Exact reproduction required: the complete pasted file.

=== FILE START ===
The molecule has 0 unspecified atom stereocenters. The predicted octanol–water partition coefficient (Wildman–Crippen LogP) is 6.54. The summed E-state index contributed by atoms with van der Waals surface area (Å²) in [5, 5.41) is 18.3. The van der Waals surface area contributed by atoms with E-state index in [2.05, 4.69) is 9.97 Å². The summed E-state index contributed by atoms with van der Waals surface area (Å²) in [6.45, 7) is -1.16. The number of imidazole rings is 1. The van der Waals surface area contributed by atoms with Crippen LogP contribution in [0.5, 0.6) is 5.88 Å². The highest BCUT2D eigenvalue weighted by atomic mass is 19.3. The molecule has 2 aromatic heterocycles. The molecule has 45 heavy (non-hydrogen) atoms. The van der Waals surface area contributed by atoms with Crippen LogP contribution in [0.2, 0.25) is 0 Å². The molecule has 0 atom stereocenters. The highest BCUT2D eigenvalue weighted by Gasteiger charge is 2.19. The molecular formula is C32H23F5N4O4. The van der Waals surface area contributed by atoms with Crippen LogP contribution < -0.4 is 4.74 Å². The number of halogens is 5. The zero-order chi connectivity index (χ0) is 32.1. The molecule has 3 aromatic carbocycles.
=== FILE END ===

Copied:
The molecule has 0 unspecified atom stereocenters. The predicted octanol–water partition coefficient (Wildman–Crippen LogP) is 6.54. The summed E-state index contributed by atoms with van der Waals surface area (Å²) in [5, 5.41) is 18.3. The van der Waals surface area contributed by atoms with E-state index in [2.05, 4.69) is 9.97 Å². The summed E-state index contributed by atoms with van der Waals surface area (Å²) in [6.45, 7) is -1.16. The number of imidazole rings is 1. The van der Waals surface area contributed by atoms with Crippen LogP contribution in [0.5, 0.6) is 5.88 Å². The highest BCUT2D eigenvalue weighted by atomic mass is 19.3. The molecule has 2 aromatic heterocycles. The molecule has 45 heavy (non-hydrogen) atoms. The van der Waals surface area contributed by atoms with Crippen LogP contribution in [0.2, 0.25) is 0 Å². The molecule has 0 atom stereocenters. The highest BCUT2D eigenvalue weighted by Gasteiger charge is 2.19. The molecular formula is C32H23F5N4O4. The van der Waals surface area contributed by atoms with Crippen LogP contribution < -0.4 is 4.74 Å². The number of halogens is 5. The zero-order chi connectivity index (χ0) is 32.1. The molecule has 3 aromatic carbocycles.